Workers were told the shutdown will occur in the fourth quarter and production of the Chevrolet Traverse crossover SUV will move to Lansing, Mich., said Todd Horton, a longtime United Auto Workers Union worker and editor of the newspaper for Local 1853.
Horton said GM told workers it doesn't know how long production will be shut down and resumption will depend on market conditions.
Union officials said they were disappointed because the plant's future is uncertain in a troubled economy.
But they were relieved that Spring Hill wasn't one of nine plants GM announced it will close. The automaker on Monday filed for Chapter 11 bankruptcy protection.
"This is not as bad as it could be," said Mike Herron, the chairman of UAW Local 1853's bargaining committee.
"I'm an optimist. We would have preferred the Traverse continue to be built. The absolute worst would be a plant closure."
Instead, Spring Hill is expected to compete with another idled production plant in Orion, Mich., for the right to build a new subcompact car that GM considers key to the company's survival.
Herron thinks Spring Hill may have a leg up because the recent retooling to build the Traverse gave the plant the most modern equipment in GM.
"There's a billion dollars worth of equipment put in this place over the last 18 months," Herron said.
Herron points to another advantage. The UAW local and Spring Hill work force have agreed to operate the plant seven days a week without overtime, he said.
The plant has had more flexible work rules than others thanks to its history. Car production began there in 1990 with the Saturn, GM's small-car answer to Japanese competitors. The factory made more than 3.7 million vehicles for the Saturn brand until 2007, when it shut down for the Traverse retooling.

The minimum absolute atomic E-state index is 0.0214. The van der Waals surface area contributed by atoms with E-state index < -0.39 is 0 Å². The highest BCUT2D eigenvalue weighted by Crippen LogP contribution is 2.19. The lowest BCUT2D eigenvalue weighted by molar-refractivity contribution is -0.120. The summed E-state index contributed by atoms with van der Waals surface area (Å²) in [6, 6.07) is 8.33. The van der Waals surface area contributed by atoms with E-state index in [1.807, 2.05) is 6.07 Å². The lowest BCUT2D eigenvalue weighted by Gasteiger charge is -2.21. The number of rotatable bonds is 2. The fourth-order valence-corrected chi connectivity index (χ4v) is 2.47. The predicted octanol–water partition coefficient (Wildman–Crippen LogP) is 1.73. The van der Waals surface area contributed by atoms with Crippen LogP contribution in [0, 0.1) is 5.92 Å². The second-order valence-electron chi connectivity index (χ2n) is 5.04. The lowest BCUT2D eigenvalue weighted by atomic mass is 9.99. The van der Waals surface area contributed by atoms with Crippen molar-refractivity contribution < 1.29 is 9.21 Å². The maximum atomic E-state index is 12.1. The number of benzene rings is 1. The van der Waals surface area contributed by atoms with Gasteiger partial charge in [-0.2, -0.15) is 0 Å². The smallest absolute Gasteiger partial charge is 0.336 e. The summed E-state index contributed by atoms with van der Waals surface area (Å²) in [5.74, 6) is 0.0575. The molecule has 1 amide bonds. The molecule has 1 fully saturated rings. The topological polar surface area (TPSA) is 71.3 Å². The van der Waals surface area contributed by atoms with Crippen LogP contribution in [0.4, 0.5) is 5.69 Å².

Full-scale production of the Traverse started in October 2008.
GM said the stamping, polymers, service parts and Powertrain operations at Spring Hill will continue.
State Sen. Bill Ketron, a Republican from Murfreesboro whose district includes Spring Hill, said GM officials told him the plant will phase down to 604 employees when assembly production ends.
"I am concerned for the well-being of all the employees at Spring Hill. I'm concerned about Maury County in general. How will this affect our revenue stream, which is already down $100 million this past month? It's got to hurt," Ketron said.
U.S. Sen. Bob Corker, whose role in federal government bailout talks has been criticized by the UAW, said he's disappointed for all the Tennessee families affected by Spring Hill's uncertainty.
"On the other hand, I am glad there are going to be at least 600 jobs there and the plant is not going to be closed, but idled," Corker told The Associated Press shortly after the announcement.
"We are going to continue to work with GM and Gov. (Phil) Bredesen to do everything we can to see that that plant ends up being utilized."